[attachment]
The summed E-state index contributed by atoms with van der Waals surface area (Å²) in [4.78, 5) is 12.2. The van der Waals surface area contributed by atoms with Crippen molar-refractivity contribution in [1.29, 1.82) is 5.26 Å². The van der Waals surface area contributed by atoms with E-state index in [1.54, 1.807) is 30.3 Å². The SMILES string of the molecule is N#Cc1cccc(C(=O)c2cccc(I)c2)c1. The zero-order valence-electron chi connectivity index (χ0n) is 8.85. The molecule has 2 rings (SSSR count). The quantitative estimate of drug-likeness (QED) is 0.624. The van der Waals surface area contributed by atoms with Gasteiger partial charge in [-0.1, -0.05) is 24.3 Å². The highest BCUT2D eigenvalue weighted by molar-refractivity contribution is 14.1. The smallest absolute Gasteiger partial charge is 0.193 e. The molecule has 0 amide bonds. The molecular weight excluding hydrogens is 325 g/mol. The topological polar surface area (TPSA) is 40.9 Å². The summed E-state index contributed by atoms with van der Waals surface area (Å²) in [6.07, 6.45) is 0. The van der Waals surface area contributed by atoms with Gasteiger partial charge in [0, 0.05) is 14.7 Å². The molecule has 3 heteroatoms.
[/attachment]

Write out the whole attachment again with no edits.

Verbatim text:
The summed E-state index contributed by atoms with van der Waals surface area (Å²) in [4.78, 5) is 12.2. The van der Waals surface area contributed by atoms with Crippen molar-refractivity contribution in [1.29, 1.82) is 5.26 Å². The van der Waals surface area contributed by atoms with E-state index in [1.54, 1.807) is 30.3 Å². The SMILES string of the molecule is N#Cc1cccc(C(=O)c2cccc(I)c2)c1. The zero-order valence-electron chi connectivity index (χ0n) is 8.85. The molecule has 2 rings (SSSR count). The quantitative estimate of drug-likeness (QED) is 0.624. The van der Waals surface area contributed by atoms with Gasteiger partial charge in [-0.1, -0.05) is 24.3 Å². The highest BCUT2D eigenvalue weighted by molar-refractivity contribution is 14.1. The smallest absolute Gasteiger partial charge is 0.193 e. The molecule has 0 amide bonds. The molecular weight excluding hydrogens is 325 g/mol. The topological polar surface area (TPSA) is 40.9 Å². The summed E-state index contributed by atoms with van der Waals surface area (Å²) in [6.07, 6.45) is 0. The van der Waals surface area contributed by atoms with Gasteiger partial charge in [0, 0.05) is 14.7 Å². The molecule has 3 heteroatoms.